January 26, 2021

WHO Director−General’s opening remarks at the media briefing on COVID−19 − 7 December 2020

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  • Hundreds of seroprevalence studies have been done around the world, which vary in quality, methods and the type of tests used. Despite their limitations, their results are fairly consistent: they tell us that most of the world’s population remains susceptible to infection with the COVID-19 virus.
  • Seroprevalence studies can help us to understand how long immunity from natural infection lasts, which could also help us to understand how long immunity from vaccination might last.
  • As countries plan to roll out vaccines in the coming weeks and months, we urge them to prioritize vaccinating those most in need, based on the Values Framework and Population Prioritization Roadmap issued by WHO’s Strategic Advisory Group of Experts on Immunization.
  • Today the WHO Foundation announced the appointment of Anil Soni as its first Chief Executive Officer, from the beginning of next year.

______________________________

Good morning, good afternoon and good evening.

Last week I spoke about the importance of testing, which is vital for knowing where the virus is.

But it’s also important to know where the virus has been, and how many people might have been infected without showing symptoms or being diagnosed by testing.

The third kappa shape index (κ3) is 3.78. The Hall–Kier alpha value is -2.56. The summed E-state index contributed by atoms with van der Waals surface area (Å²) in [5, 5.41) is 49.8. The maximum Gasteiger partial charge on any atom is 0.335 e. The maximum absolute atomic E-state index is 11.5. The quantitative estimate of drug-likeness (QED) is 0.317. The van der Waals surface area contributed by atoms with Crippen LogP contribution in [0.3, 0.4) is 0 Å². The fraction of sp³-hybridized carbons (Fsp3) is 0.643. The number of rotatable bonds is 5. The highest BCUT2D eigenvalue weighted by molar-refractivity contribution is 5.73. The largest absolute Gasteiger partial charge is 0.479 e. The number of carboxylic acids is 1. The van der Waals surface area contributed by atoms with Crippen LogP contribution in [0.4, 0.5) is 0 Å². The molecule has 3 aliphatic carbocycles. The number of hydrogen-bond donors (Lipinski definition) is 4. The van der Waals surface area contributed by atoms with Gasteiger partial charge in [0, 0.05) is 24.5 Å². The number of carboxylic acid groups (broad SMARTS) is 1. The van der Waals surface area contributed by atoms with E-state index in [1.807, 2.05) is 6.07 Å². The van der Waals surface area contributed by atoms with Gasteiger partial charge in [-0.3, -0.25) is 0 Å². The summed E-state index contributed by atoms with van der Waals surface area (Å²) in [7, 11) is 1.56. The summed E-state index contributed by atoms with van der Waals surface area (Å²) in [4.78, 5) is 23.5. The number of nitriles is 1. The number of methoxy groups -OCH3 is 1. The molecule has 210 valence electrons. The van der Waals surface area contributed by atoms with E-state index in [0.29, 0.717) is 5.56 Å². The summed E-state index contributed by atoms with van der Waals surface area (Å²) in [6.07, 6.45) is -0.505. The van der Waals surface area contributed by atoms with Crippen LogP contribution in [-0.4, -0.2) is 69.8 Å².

To do that, seroprevalence studies are important, which look for antibodies in the blood of individuals, to evaluate the extent of infection in different populations.

Hundreds of seroprevalence studies have been done around the world, which vary in quality, methods and the type of tests used.

Some follow people or populations over time to show how an antibody response in the individual, or seroprevalence in populations, changes over time.

Despite their limitations, their results are fairly consistent: they tell us that most of the world’s population remains susceptible to infection with the COVID-19 virus.

We are still learning how strong immune responses are in different populations and for how long this immune response lasts.

In January, WHO launched the Unity studies, a global effort to standardize seroprevalence studies and the use of serologic tests.

So far more than 60 countries, including more than 40 low- and middle-income countries, are conducting one or more of these studies using WHO’s protocols.

We are providing technical, financial and operational support and building research capacities for these studies.

We continue to work with our global networks to better understand the proportion of the world’s population that has been exposed to this virus and how long immunity lasts in people who have been infected.

Seroprevalence studies can help us to understand how long immunity from natural infection lasts, which could also help us to understand how long immunity from vaccination might last.

As countries plan to roll out vaccines in the coming weeks and months, we urge them to prioritize vaccinating those most in need, based on the Values Framework and Population Prioritization Roadmap issued by WHO’s Strategic Advisory Group of Experts on Immunization.